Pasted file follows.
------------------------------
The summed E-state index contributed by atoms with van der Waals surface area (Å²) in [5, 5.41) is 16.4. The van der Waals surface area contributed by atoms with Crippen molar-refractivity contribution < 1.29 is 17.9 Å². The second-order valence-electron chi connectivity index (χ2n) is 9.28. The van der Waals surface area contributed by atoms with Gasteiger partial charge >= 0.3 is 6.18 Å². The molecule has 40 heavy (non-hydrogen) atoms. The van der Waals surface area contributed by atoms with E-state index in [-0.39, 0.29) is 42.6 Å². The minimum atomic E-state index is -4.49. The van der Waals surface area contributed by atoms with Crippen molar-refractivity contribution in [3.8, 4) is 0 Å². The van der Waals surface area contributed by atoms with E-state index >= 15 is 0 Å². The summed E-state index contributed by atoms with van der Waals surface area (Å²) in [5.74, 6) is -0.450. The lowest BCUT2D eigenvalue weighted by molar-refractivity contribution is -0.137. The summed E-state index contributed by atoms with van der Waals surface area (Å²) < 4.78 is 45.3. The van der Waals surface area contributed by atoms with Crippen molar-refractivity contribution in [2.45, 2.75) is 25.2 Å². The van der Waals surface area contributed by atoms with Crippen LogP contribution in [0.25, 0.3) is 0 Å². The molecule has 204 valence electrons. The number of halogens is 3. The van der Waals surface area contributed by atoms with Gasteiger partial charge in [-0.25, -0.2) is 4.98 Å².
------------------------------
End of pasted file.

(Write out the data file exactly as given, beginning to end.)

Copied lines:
The summed E-state index contributed by atoms with van der Waals surface area (Å²) in [5, 5.41) is 16.4. The van der Waals surface area contributed by atoms with Crippen molar-refractivity contribution < 1.29 is 17.9 Å². The second-order valence-electron chi connectivity index (χ2n) is 9.28. The van der Waals surface area contributed by atoms with Gasteiger partial charge >= 0.3 is 6.18 Å². The molecule has 40 heavy (non-hydrogen) atoms. The van der Waals surface area contributed by atoms with E-state index in [-0.39, 0.29) is 42.6 Å². The minimum atomic E-state index is -4.49. The van der Waals surface area contributed by atoms with Crippen molar-refractivity contribution in [3.8, 4) is 0 Å². The van der Waals surface area contributed by atoms with E-state index >= 15 is 0 Å². The summed E-state index contributed by atoms with van der Waals surface area (Å²) in [5.74, 6) is -0.450. The lowest BCUT2D eigenvalue weighted by molar-refractivity contribution is -0.137. The summed E-state index contributed by atoms with van der Waals surface area (Å²) < 4.78 is 45.3. The van der Waals surface area contributed by atoms with Crippen molar-refractivity contribution in [2.45, 2.75) is 25.2 Å². The van der Waals surface area contributed by atoms with Crippen LogP contribution in [0.25, 0.3) is 0 Å². The molecule has 204 valence electrons. The number of halogens is 3. The van der Waals surface area contributed by atoms with Gasteiger partial charge in [-0.25, -0.2) is 4.98 Å².